I know I'm showing my age here, but the other day after reading L.A. Daddy's cereal post, I was immediately reminded about this cartoon created by Post cereals - which immediately brought back a flood of childhood memories.
Linus the Lionhearted was one of those Saturday morning cartoons that were created specifically for the sole purpose of promoting breakfast cereals. Back in the early '60s this was a common practice, until the FCC ordered them all off the air in 1969 after they decided it was illegal to broadcast "brand-sponsored" cartoons because the kids couldn't distinguish between the cartoons and the commercials.
Linus, of course, was a lion who ruled his kingdom from a barber chair - and he was indeed the king. In fact, according to the theme song, he was also "the biggest, the greatest, the sweetest, the most!" And who can forget his diverse cast of friends such as Sugar Bear, Lovable Truly, Billie Bird, Rory Raccoon, Granny Goodwitch, C. Claudius Crow, So-Hi and many more.
But not to worry... in case you have forgotten, here is a clip of the intro sequence.
This cartoon contained a star-studded cast of voice talents including Sheldon Leonard, Jonathan Winters, Ruth Buzzi, Carl Reiner, Jerry Stiller (and his wife Anna Meara), Sterling Holloway and Gerry Mathews as the voice of the infamous Sugar Bear - the spokesbear for Sugar Crisp. This was of course back before it was supercharged and re-released as Super Sugar Crisp or eventually downsized to the less desirable Super Golden Crisp of recent times.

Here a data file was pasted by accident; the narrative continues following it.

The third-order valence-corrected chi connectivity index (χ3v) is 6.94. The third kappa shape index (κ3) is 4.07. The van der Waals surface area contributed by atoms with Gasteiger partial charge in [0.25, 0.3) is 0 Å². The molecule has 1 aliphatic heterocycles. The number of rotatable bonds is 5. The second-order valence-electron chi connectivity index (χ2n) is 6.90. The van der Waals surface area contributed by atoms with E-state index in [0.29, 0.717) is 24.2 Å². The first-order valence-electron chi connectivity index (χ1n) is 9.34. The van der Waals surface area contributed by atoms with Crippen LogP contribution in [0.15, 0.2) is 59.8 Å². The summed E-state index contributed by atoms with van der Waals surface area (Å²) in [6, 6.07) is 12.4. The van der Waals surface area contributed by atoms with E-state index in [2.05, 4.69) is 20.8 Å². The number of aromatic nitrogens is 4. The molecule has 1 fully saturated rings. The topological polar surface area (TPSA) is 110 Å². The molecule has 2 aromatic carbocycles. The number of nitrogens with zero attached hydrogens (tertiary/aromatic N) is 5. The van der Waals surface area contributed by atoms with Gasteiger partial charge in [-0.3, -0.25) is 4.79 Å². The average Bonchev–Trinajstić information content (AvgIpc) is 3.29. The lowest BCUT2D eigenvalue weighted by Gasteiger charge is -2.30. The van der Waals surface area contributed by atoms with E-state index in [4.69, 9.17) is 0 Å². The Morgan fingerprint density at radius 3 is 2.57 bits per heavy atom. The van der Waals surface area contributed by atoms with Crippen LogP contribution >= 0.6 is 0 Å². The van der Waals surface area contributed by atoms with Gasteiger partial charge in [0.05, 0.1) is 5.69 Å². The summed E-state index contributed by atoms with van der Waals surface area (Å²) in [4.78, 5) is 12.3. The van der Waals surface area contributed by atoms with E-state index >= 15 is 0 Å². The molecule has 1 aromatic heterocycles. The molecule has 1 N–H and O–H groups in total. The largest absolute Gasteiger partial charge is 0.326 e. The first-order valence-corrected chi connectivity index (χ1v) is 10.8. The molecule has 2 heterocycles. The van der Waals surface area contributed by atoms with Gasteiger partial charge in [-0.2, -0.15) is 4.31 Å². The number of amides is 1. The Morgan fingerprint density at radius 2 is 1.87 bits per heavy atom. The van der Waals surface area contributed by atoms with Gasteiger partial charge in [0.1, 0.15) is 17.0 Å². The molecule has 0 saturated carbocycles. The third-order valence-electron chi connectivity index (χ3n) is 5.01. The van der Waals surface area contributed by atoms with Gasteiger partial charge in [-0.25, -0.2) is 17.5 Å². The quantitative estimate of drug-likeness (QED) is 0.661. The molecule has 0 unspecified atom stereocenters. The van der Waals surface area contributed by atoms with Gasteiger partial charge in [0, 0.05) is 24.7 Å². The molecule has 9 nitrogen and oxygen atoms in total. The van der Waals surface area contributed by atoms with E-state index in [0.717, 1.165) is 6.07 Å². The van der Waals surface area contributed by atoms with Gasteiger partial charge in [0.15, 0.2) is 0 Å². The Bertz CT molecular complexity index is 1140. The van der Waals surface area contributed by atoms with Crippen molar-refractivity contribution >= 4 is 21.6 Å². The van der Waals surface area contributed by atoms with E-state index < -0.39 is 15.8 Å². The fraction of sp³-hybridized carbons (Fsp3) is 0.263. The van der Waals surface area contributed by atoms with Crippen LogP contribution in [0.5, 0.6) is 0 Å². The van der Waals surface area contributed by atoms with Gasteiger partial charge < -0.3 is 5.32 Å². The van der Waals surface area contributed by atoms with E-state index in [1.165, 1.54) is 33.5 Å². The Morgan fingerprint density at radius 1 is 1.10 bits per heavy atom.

Sugar Crisp was just one of four products represented in this cartoon, including the still available Alpha-Bits as well as the ill-fated Crispy Critters and the politically questionable Rice Krinkles, which was of course hawked by a little Chinese boy - because who else knows more about the crispy goodness of rice?
And even though the cartoon was ultimately designed to promote these tasty treats, it was their commercials that were really throwing the sales punches. Here's the classic pitch of Sugar Bear demonstrating how the Mafia didn't stand a chance against a bear hopped up on sugar.
So thank you for taking this little trip down memory lane with me. Linus happened to fall right into the most vulnerable cereal yearning years of my childhood, between the ages of 3-8, so you can understand why I'm a little nostalgic toward this memory. I mean what kid wouldn't fall for these truly lovable characters, or be a sympathetic sucker for this morose ending sequence?